Diplomacy, not sending in warships, is the way to resolve sea disputes between China and the US
Diplomacy is the only sensible way to settle disputes. Washington's decision to send in the military to do its talking in the South China Sea is counterproductive and provocative. By sailing a warship within 12 nautical miles of Chinese artificial islands, as the destroyer USS Lassen did on Tuesday, a rising of regional tensions was guaranteed. Continued intrusions without regard for rational means of resolution will risk repeating mishaps that have in the past led to crises. Never before has the US made so strong a challenge to Chinese territorial claims in the South China Sea. Despite the rhetoric, both sides are trying to stop an escalation; the Chinese and American chiefs of naval operations, admirals Wu Shengli and John Richardson, held a video teleconference yesterday. China's response to the sailing was restrained, with two People's Liberation Army ships shadowing the Lassen, Foreign Minister Wang Yi warning against "reckless action and the US ambassador to China being summoned. A White House spokesman said freedom of navigation operations "served to protect the rights, freedoms and lawful uses of the sea and airspace, guaranteed to all nations under international law".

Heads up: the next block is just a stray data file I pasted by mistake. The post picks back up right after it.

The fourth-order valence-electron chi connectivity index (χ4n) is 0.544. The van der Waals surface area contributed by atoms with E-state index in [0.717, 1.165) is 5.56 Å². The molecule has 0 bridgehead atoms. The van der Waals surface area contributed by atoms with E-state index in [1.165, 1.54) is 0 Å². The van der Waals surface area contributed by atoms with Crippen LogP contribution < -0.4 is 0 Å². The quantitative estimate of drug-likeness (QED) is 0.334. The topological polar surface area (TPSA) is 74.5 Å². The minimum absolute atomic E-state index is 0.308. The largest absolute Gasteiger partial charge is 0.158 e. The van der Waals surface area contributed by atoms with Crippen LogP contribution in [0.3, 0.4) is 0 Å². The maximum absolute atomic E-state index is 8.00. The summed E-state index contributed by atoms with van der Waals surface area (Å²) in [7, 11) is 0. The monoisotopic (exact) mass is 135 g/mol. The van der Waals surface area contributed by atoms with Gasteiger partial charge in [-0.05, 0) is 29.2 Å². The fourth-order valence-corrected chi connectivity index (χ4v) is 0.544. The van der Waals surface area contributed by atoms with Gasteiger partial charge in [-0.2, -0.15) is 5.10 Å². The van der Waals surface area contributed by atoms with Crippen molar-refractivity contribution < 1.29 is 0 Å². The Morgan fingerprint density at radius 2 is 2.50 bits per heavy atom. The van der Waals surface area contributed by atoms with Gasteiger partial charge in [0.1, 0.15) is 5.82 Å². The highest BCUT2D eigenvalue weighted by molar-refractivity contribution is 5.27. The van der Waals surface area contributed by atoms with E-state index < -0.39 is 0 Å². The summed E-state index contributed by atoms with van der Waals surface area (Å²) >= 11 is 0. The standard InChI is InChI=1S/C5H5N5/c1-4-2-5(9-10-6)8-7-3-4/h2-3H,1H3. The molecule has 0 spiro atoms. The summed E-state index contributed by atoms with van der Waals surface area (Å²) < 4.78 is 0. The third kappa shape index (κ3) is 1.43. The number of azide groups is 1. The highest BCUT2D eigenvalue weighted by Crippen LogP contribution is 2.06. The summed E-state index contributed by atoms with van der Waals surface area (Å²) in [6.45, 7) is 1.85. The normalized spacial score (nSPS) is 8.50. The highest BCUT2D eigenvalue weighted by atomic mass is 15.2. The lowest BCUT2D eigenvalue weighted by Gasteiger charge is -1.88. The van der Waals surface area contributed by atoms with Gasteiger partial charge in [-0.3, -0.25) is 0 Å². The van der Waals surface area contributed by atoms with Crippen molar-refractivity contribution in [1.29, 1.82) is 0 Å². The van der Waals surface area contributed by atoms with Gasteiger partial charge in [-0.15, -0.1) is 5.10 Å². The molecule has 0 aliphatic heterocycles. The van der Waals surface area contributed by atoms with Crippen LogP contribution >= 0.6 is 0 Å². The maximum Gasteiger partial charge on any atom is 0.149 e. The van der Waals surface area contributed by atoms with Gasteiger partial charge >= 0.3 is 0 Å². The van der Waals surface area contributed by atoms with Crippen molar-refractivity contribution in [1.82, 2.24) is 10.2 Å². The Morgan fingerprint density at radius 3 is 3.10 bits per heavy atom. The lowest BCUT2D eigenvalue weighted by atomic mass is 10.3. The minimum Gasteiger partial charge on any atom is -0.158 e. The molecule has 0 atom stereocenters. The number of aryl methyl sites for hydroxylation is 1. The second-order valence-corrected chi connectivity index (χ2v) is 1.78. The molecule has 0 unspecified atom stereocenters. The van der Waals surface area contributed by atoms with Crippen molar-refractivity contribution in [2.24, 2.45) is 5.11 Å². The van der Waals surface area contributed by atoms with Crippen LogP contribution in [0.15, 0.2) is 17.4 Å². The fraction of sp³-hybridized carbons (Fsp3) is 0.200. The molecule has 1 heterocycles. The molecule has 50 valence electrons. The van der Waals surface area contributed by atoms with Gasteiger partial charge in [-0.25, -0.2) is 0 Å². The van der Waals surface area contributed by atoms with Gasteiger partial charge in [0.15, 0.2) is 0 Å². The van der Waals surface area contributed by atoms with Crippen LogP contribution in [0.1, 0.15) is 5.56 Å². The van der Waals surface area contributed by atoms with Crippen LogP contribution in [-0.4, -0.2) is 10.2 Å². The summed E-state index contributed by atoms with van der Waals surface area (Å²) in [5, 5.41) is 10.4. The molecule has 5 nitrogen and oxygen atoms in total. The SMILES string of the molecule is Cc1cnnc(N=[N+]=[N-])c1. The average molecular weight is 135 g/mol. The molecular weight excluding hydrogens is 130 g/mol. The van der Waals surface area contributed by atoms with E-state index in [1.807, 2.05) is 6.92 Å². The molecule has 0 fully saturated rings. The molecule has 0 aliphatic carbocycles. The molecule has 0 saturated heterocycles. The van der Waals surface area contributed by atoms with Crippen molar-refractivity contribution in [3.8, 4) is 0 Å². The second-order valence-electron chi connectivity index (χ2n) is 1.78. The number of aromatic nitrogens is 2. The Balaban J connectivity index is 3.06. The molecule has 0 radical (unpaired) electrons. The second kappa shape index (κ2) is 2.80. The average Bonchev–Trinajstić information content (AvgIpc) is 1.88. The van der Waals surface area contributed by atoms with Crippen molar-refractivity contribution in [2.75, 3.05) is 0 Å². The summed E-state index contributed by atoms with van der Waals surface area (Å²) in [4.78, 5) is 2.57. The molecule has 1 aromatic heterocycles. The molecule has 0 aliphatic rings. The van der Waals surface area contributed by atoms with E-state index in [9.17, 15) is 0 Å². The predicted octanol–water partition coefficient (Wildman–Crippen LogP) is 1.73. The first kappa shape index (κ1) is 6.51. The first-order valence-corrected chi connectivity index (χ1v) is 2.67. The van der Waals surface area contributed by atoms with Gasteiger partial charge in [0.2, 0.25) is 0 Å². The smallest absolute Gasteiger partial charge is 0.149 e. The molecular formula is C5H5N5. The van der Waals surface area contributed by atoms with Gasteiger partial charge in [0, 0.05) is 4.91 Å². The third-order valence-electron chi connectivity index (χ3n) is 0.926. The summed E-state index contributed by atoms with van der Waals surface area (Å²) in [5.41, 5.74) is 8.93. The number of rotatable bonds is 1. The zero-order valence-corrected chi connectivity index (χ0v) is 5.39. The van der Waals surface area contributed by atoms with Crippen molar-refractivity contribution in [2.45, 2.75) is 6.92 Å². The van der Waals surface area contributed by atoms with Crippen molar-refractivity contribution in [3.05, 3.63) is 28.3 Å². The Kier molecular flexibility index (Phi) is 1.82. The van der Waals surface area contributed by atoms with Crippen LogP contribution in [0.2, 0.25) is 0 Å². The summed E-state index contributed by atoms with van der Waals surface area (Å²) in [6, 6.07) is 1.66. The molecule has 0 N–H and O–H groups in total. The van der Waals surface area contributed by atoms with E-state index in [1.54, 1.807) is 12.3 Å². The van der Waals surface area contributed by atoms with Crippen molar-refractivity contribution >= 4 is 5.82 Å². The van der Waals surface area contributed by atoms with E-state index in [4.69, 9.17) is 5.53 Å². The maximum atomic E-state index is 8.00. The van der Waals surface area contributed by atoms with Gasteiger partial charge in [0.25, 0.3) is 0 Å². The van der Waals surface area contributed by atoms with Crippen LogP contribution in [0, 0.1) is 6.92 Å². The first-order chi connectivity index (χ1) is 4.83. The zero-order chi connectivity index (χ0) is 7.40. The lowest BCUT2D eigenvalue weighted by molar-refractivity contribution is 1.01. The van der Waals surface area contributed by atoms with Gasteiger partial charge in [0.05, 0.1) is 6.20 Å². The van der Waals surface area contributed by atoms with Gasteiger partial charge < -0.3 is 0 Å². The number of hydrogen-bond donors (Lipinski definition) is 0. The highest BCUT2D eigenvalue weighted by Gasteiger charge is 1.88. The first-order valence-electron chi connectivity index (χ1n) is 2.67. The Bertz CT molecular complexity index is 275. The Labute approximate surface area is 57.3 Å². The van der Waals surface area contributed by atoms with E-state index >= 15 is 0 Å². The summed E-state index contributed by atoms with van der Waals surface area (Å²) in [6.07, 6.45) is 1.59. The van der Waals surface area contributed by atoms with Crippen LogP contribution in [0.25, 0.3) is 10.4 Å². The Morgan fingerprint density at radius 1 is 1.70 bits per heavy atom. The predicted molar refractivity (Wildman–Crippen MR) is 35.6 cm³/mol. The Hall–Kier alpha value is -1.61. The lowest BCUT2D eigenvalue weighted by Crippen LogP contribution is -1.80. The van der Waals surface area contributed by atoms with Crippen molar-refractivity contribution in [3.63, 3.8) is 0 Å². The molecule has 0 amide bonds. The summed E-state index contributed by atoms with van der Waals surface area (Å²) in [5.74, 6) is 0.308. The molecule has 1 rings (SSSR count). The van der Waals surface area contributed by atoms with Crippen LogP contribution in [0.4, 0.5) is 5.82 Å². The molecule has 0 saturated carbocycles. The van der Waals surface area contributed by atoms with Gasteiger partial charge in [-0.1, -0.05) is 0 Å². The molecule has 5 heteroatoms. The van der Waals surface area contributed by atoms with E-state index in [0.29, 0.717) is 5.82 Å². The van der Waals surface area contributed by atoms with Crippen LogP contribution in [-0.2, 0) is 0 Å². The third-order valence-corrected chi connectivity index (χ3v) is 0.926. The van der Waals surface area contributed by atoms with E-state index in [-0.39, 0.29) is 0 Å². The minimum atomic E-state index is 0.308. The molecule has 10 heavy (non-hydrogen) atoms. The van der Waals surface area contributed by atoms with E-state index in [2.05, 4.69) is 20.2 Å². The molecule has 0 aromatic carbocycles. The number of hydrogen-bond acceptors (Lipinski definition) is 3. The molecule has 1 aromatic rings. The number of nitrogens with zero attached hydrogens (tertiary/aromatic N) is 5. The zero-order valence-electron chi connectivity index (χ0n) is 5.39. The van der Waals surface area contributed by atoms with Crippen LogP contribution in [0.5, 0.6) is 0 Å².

The US was acting in its own interests and on behalf of Asian allies and partners. China's perceived increasing assertion in recent years of its claimed historical right to most of the South China Sea has irked the Philippines, Vietnam and Malaysia, countries with competing claims to the region's islands. By building on reefs in the Spratlys chain, Beijing was viewed as acting as an expansionist power, despite repeated promises that the reclamation would not affect commercial shipping.
More such operations have been promised, a Pentagon official having said they would continue in the air and sea. Yet incidents involving US surveillance and military craft were behind a chilling of Sino-American ties in 2001 and 2009. Agreements have since been signed to prevent confrontations, the last just before President Xi Jinping's recent first state trip to the US. Those, and warming ties between the Chinese and American navies, were ignored in sending in the warship.
The US is not likely to back down; its prestige is at stake. Yet with its military operations come the danger of a miscalculation. High-level talks, not provocation, is the only viable route to ensure stability. Two opportunities next month cannot be ignored - the Group of 20 leaders' meeting in Turkey and the Asia-Pacific Economic Cooperation summit in Manila.